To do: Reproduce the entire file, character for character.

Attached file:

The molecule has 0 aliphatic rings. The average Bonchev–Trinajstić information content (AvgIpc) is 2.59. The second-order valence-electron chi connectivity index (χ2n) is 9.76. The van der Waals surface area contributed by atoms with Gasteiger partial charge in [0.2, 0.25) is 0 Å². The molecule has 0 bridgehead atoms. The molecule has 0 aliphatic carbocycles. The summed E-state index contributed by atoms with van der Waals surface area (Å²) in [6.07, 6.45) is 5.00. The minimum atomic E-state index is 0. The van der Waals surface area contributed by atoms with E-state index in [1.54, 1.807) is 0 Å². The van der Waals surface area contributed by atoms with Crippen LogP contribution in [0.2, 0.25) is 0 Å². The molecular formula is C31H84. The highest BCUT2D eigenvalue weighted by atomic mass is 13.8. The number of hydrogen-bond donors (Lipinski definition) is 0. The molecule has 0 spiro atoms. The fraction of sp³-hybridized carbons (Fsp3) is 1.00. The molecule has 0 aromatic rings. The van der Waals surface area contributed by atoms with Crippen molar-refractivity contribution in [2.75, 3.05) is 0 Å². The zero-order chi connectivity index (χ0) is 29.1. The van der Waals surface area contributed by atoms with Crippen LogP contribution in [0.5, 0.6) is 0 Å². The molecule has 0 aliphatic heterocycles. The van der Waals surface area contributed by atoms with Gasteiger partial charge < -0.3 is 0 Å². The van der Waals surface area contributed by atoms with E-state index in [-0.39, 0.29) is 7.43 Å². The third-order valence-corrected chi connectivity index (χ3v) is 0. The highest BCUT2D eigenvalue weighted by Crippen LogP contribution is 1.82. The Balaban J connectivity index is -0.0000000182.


The molecule has 0 aliphatic rings. The average Bonchev–Trinajstić information content (AvgIpc) is 2.59. The second-order valence-electron chi connectivity index (χ2n) is 9.76. The van der Waals surface area contributed by atoms with Gasteiger partial charge in [0.2, 0.25) is 0 Å². The molecule has 0 bridgehead atoms. The molecule has 0 aliphatic carbocycles. The summed E-state index contributed by atoms with van der Waals surface area (Å²) in [6.07, 6.45) is 5.00. The minimum atomic E-state index is 0. The van der Waals surface area contributed by atoms with E-state index in [1.54, 1.807) is 0 Å². The van der Waals surface area contributed by atoms with Crippen LogP contribution in [0.2, 0.25) is 0 Å². The molecular formula is C31H84. The highest BCUT2D eigenvalue weighted by atomic mass is 13.8. The number of hydrogen-bond donors (Lipinski definition) is 0. The molecule has 0 spiro atoms. The fraction of sp³-hybridized carbons (Fsp3) is 1.00. The molecule has 0 aromatic rings. The van der Waals surface area contributed by atoms with Crippen molar-refractivity contribution in [2.75, 3.05) is 0 Å². The zero-order chi connectivity index (χ0) is 29.1. The van der Waals surface area contributed by atoms with Crippen LogP contribution in [0.5, 0.6) is 0 Å². The molecule has 0 aliphatic heterocycles. The van der Waals surface area contributed by atoms with Gasteiger partial charge < -0.3 is 0 Å². The van der Waals surface area contributed by atoms with E-state index in [-0.39, 0.29) is 7.43 Å². The third-order valence-corrected chi connectivity index (χ3v) is 0. The highest BCUT2D eigenvalue weighted by Crippen LogP contribution is 1.82. The Balaban J connectivity index is -0.0000000182.